Jack Reynor admits 'Transformers' age gap joke was 'problematic'

Ben Arnold
Jack Reynor and Nicola Petzl in Transformers: Age of Extinction (Credit: Paramount)

Jack Reynor has broached the subject of that uncomfortable situation in Transformers: Age of Extinction where a 20-year-old man is dating a 17-year-old girl.

The Irish star concedes that the film’s attempted joke about the situation would now be considered ‘problematic’.

Speaking to The Hollywood Reporter around the release of acclaimed new horror movie Midsommar, Reynor was quizzed on how the movie seemed self-conscious about the issue, before doubling down by spending dialogue trying to explain it all away (Age of Extinction was released in 2014).

“That wasn’t something that came up until we were in production,” he said.

“Initially, it wasn’t really in the script. Realistically, I was 21 years of age, making this huge franchise film, and doing what I was told, because that’s kind of what you do when you get on one of those films.

Read more: Midsommar star says it gave her 'PTSD'

“When you look at the culture of it now, especially given the advent of the #MeToo era, yeah, it’s definitely a problematic joke, but I’m not the writer of the film.

“I was a 21-year-old actor coming in from independent Irish cinema, and it didn’t really feel like my place to comment on what these guys wanted to do. It’s their film and their responsibility, really.”

Jack Reynor, Michael Bay, Nicola Peltz and Lorenzo di Bonaventura attend the premiere of "Transformers: Age of Extinction" in Rio de Janeiro, Brazil. (Roberto Filho/Getty Images for Paramount Pictures International)

Though completely avoidable by, say, changing the ages of his character Shane and Nicola Petzl's Tessa, the daughter of Mark Wahlberg's Cade Yeager, Michael Bay instead continued down the road, attempting to explain it all away with a joke.

After Cade threatens to call the police when he discovers the romance, Cade shoots back that they're covered by the so-called 'Romeo and Juliet law', which absolves them from any illegality.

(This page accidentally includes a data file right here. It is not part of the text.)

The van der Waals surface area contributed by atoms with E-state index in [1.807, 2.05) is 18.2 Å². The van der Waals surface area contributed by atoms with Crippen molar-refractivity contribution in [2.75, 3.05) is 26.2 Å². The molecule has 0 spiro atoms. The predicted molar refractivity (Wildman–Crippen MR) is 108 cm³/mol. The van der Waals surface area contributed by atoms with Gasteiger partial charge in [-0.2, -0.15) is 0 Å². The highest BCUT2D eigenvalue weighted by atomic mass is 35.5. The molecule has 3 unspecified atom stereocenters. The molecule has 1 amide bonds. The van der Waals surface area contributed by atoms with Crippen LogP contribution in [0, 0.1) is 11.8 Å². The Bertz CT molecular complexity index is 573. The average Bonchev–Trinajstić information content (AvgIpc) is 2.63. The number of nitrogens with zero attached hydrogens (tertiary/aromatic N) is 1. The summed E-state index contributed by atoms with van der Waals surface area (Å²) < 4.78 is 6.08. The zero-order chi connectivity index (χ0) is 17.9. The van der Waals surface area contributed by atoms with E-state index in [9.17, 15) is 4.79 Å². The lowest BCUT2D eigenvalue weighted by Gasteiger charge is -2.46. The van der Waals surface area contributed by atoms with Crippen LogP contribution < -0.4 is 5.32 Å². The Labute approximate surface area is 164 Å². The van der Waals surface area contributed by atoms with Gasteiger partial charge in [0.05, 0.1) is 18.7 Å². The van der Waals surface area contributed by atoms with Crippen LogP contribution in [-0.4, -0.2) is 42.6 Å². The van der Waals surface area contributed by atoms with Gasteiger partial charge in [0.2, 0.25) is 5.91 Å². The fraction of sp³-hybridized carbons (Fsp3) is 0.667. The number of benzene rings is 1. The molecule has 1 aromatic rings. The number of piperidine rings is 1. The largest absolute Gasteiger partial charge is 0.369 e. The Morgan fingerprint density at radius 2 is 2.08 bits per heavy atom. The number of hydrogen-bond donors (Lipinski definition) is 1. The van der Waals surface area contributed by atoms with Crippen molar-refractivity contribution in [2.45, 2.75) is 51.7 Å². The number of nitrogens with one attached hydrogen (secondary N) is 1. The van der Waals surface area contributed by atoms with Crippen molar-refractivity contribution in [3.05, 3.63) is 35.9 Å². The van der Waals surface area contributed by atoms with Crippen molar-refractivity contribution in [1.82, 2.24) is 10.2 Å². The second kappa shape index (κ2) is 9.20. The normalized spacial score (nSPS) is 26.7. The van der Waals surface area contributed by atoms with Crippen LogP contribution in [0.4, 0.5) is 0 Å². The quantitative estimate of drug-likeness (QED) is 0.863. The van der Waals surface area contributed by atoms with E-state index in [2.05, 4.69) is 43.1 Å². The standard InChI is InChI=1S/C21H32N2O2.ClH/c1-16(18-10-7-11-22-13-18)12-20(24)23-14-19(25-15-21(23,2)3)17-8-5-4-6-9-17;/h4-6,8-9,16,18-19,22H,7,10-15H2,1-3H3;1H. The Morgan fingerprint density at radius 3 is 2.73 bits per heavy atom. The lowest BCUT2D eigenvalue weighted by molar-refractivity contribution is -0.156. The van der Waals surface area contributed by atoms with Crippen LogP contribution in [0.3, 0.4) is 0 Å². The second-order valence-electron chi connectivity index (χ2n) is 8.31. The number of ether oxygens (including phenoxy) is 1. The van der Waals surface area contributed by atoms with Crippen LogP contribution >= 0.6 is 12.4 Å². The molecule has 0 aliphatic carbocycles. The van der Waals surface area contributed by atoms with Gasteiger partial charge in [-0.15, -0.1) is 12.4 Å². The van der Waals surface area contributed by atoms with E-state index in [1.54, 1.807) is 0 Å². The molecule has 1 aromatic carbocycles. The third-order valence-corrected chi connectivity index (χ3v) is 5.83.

“We’ve got a preexisting juvenile foundational relationship, statute 2705-3,” Shane explains to Cade.

“Romeo and Juliet, huh? You know how those two ended up? Dead,” says Cade in reply.

Petzl and Wahlberg in Age of Extinction (Credit: Paramount)

But some commentators weren't swayed by the jovial exchange, one calling it a method of 'sidestepping statutory rape' within the movie's narrative.

And it seems that Reynor wasn't massively comfortable with it either.

It's all the more problematic given the career-long criticisms that have been levelled against director Michael Bay with regard to his treatment of women on screen.

Megan Fox, who played Mikaela Banes in the first two Transformers movies, tells some disturbing stories about her experiences with the director.

Transformers director Michael Bay and Megan Fox at the MTV Movie Awards in 2008. (Credit: AP Photo/Chris Pizzello)

She told the Observer's film writer Jason Solomons in 2009 that when she went to Bay's house to audition for the part, he made her wash his Ferrari while he filmed.

More disturbing was another story she told Jimmy Kimmel.

“The first time I ever met him, I was 15 and I was an extra on Bad Boys II,” she told the US talk show host.

“We were shooting this club scene, and they brought me in, and I was wearing a stars and stripes bikini and a red cowboy hat, and six-inch heels. And they took me to Mike and he approved it.

“And they said, ‘You know, Michael, she’s 15, so you can’t sit her at the bar and she can’t have a drink in her hand.’ So his solution to that problem was to then have me dancing underneath a waterfall getting soaking wet.

“And that’s… At 15. I was in 10th grade. So that’s sort of a microcosm of how Bay’s mind works.”

Fox was canned from the Transformers movies after her second appearance, after saying: “He’s like Napoleon and he wants to create this insane, infamous mad-man reputation.

“He wants to be like Hitler on his sets, and he is. So he’s a nightmare to work for but when you get him away from set, and he’s not in director mode, I kind of really enjoy his personality because he’s so awkward, so hopelessly awkward. He has no social skills at all. And it’s endearing to watch him.”

Midsommar is in cinemas nationwide from tomorrow.